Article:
Engine Test Results using Better Diesel FBC


We have results from a controlled rolling dyno engine test using Better Diesel FBC…

Here are the results:

  • 12% reduced fuel consumption at 1400 rpm and 30% load
  • 14% reduced fuel consumption at 1400 rpm and 60% load

Test engine: This engine is a 2016 Cummins ISX CM2350 rated at 550 hp mounted in a Kenworth W900 “SuperCab”. There were 272,476 miles on the odometer when the evaluation period began in April.  When the test concluded at the end of July the odometer read 308,218 miles. The ECM program used throughout testing was “stock”.

Test set-upThe engine testing was done using a Taylor rolling dynamometer at fixed rpm and load.  The stack exhaust emissions were sampled and analyzed using a PEMS (Portable Emissions Measurement System) manufactured by Sensors Inc using 40 CFR Part 1065 compliant methods for certifying engine fuel consumption. This EPA method for measuring fuel consumption eliminates any influence of extrinsic variables such as wind and rolling resistance, driving style, and terrain.

ECM reportThe DPF regeneration performance was nothing short of outstanding. There were only 6 completed regens logged by the ECM over the 30,460 mile test period.  Each DPF regeneration consumed 1.5 gallons of diesel.  The calculated regeneration interval was 5,077 miles. These results were obtained with the combination of the Better Diesel™ FBC fuel treatment and the soot cyclone filter, “Dorothy” as manufactured by Pittsburgh Power.  Approximately one (1) ounce of soot was found accumulated in “the Dorothy” after each of two (2) oil changes at intervals of ~15,000 miles.  The engine oil analysis reports were normal.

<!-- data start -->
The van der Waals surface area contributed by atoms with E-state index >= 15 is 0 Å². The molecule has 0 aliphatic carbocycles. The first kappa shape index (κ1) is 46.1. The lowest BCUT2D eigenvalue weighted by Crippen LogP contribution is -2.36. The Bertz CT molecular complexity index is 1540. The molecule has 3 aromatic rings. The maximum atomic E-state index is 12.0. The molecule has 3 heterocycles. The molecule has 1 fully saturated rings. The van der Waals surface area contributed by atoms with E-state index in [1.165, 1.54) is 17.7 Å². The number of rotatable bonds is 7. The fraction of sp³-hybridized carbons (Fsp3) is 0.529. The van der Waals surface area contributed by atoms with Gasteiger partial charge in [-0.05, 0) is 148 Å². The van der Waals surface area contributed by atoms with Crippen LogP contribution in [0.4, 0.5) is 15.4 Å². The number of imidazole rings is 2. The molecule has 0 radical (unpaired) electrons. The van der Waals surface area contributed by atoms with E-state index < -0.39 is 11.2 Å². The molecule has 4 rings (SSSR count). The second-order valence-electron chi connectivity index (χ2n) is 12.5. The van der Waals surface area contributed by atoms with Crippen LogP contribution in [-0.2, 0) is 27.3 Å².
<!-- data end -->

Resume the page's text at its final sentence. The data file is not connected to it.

Driver observationsThe driver noted smoother, quieter engine operation and better pulling power with use of the FBC. We then compared the rolling dyno test results to the manually logged fuel consumption and mileage records. The manually calculated baseline MPG was 5.2 and gradually increased over the first month of  treatment with the fuel catalyst.  After three months the driver-logged MPG was 5.85 MPG, all on summer diesel. This was an increase in MPG of 13% which included the initial clean-up and conditioning time.  The manually calculated fuel economy for the last 2 months of the test period was 5.94 MPG, an increase of 14%.  These results are consistent with the rolling dynamometer results, above, that were obtained under stringently controlled engine operating conditions of rpm and load.

Better Diesel™ FBC is registered on the US EPA list of approved fuels and fuel additives under CFR 40 Part 79.